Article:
from repeated encounters with noise and statistics; maybe Mandel and

Wolf, "Optical Coherence and Quantum Optics", except that's a massive

tome. For how an input wave into a fiber gets spatially randomized over

distance, the fiber optics literature; I don't know of a specific

reference, I just know it happens.

Jul 9, 2007, 6:57:00 PM7/9/07

to

I believe that in most cases, assuming that some finite point within a

multimode fiber will emit with equal intensity and at a cone whose NA

matches the fiber is perfectly valid for determining light path and

size. I would set the NA of the system at 0.22, since this is likely

a laser source, apodization as Gaussian and a value of 1.0. This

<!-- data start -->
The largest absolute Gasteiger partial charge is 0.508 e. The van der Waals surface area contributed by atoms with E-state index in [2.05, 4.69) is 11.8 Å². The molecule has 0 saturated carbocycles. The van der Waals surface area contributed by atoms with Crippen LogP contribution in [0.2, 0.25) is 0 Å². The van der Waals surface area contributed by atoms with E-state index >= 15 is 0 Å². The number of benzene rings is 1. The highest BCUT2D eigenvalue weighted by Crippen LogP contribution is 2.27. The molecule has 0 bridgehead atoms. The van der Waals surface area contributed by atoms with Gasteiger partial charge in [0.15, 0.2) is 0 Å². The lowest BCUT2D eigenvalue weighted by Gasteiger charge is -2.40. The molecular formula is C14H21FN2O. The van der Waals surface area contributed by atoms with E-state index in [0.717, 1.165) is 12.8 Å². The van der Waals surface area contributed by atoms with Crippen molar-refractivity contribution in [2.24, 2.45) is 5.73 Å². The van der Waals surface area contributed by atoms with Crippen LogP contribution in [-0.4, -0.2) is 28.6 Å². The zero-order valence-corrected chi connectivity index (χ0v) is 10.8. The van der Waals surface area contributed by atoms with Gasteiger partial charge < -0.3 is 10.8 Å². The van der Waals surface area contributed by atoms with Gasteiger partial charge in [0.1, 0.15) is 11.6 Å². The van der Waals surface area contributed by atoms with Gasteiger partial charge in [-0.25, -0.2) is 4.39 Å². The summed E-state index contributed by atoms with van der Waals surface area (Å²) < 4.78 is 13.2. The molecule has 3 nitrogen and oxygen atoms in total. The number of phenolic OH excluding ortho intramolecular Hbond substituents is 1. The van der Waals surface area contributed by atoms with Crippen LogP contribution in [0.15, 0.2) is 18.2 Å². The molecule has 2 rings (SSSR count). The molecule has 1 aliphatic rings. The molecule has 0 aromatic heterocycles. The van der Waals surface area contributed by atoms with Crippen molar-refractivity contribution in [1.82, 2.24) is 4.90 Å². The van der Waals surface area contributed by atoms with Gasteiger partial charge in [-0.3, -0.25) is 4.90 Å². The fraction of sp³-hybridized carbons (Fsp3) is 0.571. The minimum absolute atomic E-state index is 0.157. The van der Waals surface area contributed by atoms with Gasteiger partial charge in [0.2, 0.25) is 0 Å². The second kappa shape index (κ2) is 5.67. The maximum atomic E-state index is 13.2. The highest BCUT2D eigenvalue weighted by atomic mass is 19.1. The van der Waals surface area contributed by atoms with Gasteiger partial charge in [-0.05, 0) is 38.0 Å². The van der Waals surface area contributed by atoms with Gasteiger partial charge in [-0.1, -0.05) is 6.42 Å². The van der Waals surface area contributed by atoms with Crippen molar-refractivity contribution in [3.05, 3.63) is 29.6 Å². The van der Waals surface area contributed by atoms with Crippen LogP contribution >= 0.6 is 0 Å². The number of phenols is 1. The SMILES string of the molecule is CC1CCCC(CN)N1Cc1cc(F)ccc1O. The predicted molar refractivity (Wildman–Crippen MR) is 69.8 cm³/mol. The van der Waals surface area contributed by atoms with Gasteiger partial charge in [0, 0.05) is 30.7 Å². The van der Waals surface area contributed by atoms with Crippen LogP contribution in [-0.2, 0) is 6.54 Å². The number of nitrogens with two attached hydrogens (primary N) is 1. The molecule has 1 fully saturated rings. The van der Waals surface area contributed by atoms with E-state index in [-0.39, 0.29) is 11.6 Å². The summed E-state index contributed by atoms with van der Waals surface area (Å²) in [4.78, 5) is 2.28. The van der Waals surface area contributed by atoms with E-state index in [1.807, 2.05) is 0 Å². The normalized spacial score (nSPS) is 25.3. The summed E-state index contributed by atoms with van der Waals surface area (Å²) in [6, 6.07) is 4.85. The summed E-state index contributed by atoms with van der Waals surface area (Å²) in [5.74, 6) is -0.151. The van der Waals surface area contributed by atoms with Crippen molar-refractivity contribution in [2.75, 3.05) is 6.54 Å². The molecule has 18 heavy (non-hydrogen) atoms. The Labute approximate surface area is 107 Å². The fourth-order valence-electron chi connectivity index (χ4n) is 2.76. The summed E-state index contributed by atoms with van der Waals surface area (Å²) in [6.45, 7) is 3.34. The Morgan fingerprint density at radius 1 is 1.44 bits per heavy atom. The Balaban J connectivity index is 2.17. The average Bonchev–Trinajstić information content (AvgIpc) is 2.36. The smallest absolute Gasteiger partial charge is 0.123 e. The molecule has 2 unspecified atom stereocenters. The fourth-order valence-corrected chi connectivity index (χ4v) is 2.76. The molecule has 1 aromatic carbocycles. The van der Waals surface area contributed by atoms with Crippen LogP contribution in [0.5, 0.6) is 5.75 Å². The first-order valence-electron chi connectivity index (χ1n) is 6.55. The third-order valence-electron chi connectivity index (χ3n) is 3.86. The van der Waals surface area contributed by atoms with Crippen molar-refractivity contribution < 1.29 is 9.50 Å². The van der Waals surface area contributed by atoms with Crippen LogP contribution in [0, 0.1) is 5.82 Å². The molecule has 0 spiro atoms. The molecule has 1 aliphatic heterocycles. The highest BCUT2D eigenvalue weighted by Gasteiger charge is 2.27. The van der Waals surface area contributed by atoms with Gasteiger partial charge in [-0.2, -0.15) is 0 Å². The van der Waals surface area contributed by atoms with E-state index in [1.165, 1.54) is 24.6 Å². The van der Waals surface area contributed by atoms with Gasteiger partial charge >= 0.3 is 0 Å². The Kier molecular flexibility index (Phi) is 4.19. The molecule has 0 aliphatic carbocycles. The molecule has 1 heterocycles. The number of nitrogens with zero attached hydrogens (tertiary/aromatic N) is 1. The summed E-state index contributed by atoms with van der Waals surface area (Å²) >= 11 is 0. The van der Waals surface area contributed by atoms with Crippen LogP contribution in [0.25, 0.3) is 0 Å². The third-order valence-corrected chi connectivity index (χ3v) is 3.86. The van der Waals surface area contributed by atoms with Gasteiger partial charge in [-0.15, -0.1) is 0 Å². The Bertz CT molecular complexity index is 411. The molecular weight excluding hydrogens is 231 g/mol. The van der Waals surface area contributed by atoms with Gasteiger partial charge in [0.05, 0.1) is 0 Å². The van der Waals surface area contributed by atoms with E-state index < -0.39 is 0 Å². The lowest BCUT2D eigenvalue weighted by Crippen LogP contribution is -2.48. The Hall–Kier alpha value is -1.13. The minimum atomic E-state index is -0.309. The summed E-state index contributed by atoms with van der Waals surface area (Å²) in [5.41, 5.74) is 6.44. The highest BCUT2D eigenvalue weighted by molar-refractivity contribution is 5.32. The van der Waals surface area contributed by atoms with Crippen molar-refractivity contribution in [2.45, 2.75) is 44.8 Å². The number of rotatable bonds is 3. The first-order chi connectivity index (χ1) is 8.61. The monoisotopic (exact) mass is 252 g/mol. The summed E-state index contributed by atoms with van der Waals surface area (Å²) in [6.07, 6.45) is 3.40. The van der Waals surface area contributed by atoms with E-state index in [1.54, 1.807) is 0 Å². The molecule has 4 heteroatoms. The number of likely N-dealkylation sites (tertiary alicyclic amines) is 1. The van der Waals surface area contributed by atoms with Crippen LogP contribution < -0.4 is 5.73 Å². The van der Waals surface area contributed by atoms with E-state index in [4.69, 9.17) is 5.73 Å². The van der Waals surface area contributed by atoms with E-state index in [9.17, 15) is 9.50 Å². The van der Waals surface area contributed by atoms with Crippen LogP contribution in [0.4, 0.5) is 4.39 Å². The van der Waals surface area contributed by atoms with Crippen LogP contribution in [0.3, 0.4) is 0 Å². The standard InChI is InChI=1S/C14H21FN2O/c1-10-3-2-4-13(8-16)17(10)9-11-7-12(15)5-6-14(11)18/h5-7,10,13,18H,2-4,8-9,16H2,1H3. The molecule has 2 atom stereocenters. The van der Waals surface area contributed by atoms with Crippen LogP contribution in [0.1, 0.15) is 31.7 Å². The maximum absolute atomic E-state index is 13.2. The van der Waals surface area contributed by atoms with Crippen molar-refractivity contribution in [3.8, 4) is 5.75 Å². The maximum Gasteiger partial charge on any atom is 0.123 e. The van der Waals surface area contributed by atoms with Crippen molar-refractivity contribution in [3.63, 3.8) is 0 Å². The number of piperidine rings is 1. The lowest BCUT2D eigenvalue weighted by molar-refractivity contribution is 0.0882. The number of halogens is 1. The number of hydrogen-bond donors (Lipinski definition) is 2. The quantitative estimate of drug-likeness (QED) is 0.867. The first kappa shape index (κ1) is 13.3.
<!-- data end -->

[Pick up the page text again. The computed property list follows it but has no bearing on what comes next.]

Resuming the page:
should give you a source with the NA and intensity profile. Recall

the limitations of sequential raytracing though, you will be modelling

where they rays of light from this source go, and not their

interference with one-another.

multimode fiber will emit with equal intensity and at a cone whose NA

matches the fiber is perfectly valid for determining light path and

size. I would set the NA of the system at 0.22, since this is likely

a laser source, apodization as Gaussian and a value of 1.0. This

should give you a source with the NA and intensity profile. Recall

the limitations of sequential raytracing though, you will be modelling

where they rays of light from this source go, and not their

interference with one-another.

-philip m.

Nov 16, 2021, 4:23:41 PM11/16/21

to

I am working on something similar. I can do the geometric image analysis with CIRCLE.IMA. But what you described will give me the beam profile at the image plane for one field. If I have to get superposition of all the field points so that I can have the geometric image of the fiber core at the image plane, what do I have to do in Zemax?

Thanks

Himansu